I agree, sounds as if it is constitutional. Just saying I disagree with the process, but respect the ingenuity of whomever came up with the idea.

  25. Wasn’t using ‘conspiracy’ in any legal sense. But you’d have a situation where effectively a group of states representing less than would be necessary to pass a constitutional amendment would be effectively nullifying the electoral college such that a popular vote elects the President instead of the various representatives of the states.

    Of course, if you added up the population in the smallest 38 states (enough to ratify a Constitutional amendment), you’d only be at 40.1% of the U.S. population.

    There are lots of parts of the Constitution that don’t get used very often. Interstate compacts aren’t especially novel or ingenious just because most of us have a poor understanding of our most basic governing document.

  26. I meant, vote totals. Can’t a State declare, “Obama won this State by at least a plurality vote,” and award all of its electoral votes in that fashion, without reporting the vote totals?

    No — following the election, the Governor of each State must provide copies of the “Certificate of Ascertainment” to the Federal Register and the meeting of the electors in December. That certificate is required by federal law to include the popular vote total. You can see Connecticut’s most recent Certificate here.

  27. Just as a fun aside, there was a “HEARTQUAKE ’08” party slate of electors in Maine last year — and even though there were 4 electors, the party only received 3 votes.

    The post-election Heartquake State Central Committee meeting must have been pretty damn uncomfortable.

  28. No — following the election, the Governor of each State must provide copies of the “Certificate of Ascertainment” to the Federal Register and the meeting of the electors in December. That certificate is required by federal law to include the popular vote total. You can see Connecticut’s most recent Certificate here.

    I would imagine a state determined enough to withhold its vote totals would be determined enough to mount a constitutional challenge to the federal law that mandates disclosure. It would certainly be an interesting question whether the federal government can force a state to disclose its totals.

    As for Article 2, all it says is, “Each State shall appoint, in such Manner as the Legislature thereof may direct…” That sounds to me as if the federal government doesn’t have much to say about how the legislature of each state certifies their vote.

  29. I would imagine a state determined enough to withhold its vote totals would be determined enough to mount a constitutional challenge to the federal law that mandates disclosure. It would certainly be an interesting question whether the federal government can force a state to disclose its totals.

    Absent the certificate, their electoral votes wouldn’t be counted.

    Plus, what idiots would throw all the votes for President from their state out? You’re guaranteed to anger a majority of voters in your state, more so if it was close enough to have mattered. Whoever made that boneheaded move would be guaranteed to be serving their last term in office.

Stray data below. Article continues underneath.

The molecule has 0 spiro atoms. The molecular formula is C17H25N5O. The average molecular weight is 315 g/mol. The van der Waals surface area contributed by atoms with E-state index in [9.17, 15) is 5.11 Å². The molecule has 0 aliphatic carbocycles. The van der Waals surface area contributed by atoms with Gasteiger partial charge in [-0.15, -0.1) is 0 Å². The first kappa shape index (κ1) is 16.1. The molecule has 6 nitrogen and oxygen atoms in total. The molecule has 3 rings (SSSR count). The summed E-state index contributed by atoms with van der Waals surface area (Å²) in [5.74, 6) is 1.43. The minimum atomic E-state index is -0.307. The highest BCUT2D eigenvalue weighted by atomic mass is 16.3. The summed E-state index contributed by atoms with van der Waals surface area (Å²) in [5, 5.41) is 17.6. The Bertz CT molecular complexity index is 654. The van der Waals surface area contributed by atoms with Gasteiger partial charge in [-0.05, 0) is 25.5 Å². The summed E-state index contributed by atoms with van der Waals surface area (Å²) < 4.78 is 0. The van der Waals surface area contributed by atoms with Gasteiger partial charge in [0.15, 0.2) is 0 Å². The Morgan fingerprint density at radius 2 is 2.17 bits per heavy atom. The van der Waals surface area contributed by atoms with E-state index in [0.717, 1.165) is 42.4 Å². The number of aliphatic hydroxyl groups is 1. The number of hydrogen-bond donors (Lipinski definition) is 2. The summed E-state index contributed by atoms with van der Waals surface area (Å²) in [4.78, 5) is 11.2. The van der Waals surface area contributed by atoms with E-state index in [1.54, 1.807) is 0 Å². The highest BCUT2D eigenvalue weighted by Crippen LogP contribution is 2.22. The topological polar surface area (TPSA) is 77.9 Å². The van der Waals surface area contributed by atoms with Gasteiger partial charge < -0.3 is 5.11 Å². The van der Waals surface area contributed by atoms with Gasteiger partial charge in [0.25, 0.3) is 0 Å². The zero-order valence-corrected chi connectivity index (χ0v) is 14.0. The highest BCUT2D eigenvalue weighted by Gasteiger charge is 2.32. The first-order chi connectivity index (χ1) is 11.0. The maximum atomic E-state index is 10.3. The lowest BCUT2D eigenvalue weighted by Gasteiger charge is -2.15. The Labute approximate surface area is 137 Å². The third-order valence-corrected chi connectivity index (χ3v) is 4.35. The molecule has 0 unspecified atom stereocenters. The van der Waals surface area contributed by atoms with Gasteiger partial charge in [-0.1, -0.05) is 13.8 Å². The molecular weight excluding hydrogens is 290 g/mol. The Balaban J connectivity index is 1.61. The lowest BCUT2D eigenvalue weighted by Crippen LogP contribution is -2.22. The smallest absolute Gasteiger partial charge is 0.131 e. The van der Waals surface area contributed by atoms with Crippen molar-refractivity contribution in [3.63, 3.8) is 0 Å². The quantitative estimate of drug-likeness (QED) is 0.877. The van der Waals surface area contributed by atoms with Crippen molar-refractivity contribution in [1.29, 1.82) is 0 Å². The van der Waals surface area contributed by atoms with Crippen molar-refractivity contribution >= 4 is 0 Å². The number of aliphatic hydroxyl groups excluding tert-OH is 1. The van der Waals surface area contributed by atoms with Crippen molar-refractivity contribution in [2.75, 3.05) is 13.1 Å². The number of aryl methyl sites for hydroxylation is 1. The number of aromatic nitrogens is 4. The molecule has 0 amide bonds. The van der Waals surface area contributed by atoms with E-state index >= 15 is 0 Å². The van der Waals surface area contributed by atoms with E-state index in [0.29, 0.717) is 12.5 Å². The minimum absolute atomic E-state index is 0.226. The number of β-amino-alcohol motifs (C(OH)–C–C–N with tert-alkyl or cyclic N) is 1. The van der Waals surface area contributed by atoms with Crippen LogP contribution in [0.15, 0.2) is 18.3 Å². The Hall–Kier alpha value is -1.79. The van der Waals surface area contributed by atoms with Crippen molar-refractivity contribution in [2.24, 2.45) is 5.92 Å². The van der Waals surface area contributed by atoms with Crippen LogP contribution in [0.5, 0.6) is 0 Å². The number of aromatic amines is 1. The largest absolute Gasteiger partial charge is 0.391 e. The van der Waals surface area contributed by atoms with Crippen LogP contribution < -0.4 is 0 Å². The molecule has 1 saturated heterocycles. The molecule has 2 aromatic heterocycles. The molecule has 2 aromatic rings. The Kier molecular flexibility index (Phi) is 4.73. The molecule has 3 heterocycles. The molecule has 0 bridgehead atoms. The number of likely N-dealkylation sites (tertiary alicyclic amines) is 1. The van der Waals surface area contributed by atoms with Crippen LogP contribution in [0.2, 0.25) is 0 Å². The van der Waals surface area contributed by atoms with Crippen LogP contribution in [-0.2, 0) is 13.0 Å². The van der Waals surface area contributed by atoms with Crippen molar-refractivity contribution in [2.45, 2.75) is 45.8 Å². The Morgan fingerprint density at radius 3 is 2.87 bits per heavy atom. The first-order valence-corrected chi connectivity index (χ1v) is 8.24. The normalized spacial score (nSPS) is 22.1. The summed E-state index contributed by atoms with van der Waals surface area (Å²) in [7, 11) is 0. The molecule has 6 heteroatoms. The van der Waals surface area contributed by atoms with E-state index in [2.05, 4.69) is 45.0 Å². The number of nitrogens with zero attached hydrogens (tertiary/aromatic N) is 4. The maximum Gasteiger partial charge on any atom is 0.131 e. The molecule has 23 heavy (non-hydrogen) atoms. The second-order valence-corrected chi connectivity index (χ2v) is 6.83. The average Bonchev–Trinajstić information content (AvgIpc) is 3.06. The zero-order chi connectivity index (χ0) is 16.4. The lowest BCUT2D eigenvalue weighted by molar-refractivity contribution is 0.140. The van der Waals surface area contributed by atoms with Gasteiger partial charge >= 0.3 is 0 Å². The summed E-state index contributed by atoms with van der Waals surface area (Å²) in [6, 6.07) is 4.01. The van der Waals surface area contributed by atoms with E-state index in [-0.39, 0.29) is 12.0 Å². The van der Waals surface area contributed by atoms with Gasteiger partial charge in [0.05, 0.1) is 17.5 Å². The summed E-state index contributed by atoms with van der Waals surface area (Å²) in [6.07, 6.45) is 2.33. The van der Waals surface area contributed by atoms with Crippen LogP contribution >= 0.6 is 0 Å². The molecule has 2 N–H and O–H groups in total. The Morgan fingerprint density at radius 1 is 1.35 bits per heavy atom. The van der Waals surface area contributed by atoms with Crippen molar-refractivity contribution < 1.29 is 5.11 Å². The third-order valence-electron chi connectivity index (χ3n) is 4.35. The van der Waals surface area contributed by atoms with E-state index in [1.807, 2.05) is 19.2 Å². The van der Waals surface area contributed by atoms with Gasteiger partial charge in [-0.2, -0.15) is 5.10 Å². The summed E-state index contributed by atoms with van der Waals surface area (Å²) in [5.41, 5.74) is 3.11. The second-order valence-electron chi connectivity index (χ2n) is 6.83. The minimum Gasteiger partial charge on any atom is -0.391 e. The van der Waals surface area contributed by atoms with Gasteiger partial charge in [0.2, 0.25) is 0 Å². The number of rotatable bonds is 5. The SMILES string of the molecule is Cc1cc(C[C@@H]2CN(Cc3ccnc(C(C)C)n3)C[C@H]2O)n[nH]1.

30. Absent the certificate, their electoral votes wouldn’t be counted.

    There is nothing in the Constitution that suggests that the states need to comply with federal statutes in order to have their electors’ votes counted. The state only need to “certify” the vote and it is open as to how they do that.

  31. I agree, sounds as if it is constitutional. Just saying I disagree with the process, but respect the ingenuity of whomever came up with the idea.

    People who would undermine our Constitution deserve no respect.

    It is for each state to decide how their electors are chosen — independent of and without the immediate influence of other states.

    To make the electors of some states subject to the will of voters of other states, but to have electors of other states without any such conditions creates a situation that is intolerable under the equal protection of the laws.

    Can you imagine the uproar if a law was passed that said the Selectmen of each town shall be those of the party that won the most votes statewide? Not even the Jim Crow South had the balls to try and pull off something like that, yet now we’re talking about this with the Presidency.

    The nakedness of how the Democratic party is actively undermining the integrity of voting by making excuses of convienence over process is shocking in itself. We forget that “Vote early and often” was spoken not that long ago openly. Like their efforts in private elections to replace secret ballots with card check for union organizing, it is simply astounding that they can say with a straight face these are improvements.

    They are not — they are nothing more then naked attempts to subvert democracy. That is “ingenuity” that needs to be condemned loudly, consistently, and without quarter.

Leave a Reply

Fill in your details below or click an icon to log in:

WordPress.com Logo

You are commenting using your WordPress.com account. Log Out / Change )

Twitter picture

You are commenting using your Twitter account. Log Out / Change )

Facebook photo

You are commenting using your Facebook account. Log Out / Change )

Google+ photo

You are commenting using your Google+ account. Log Out / Change )

Connecting to %s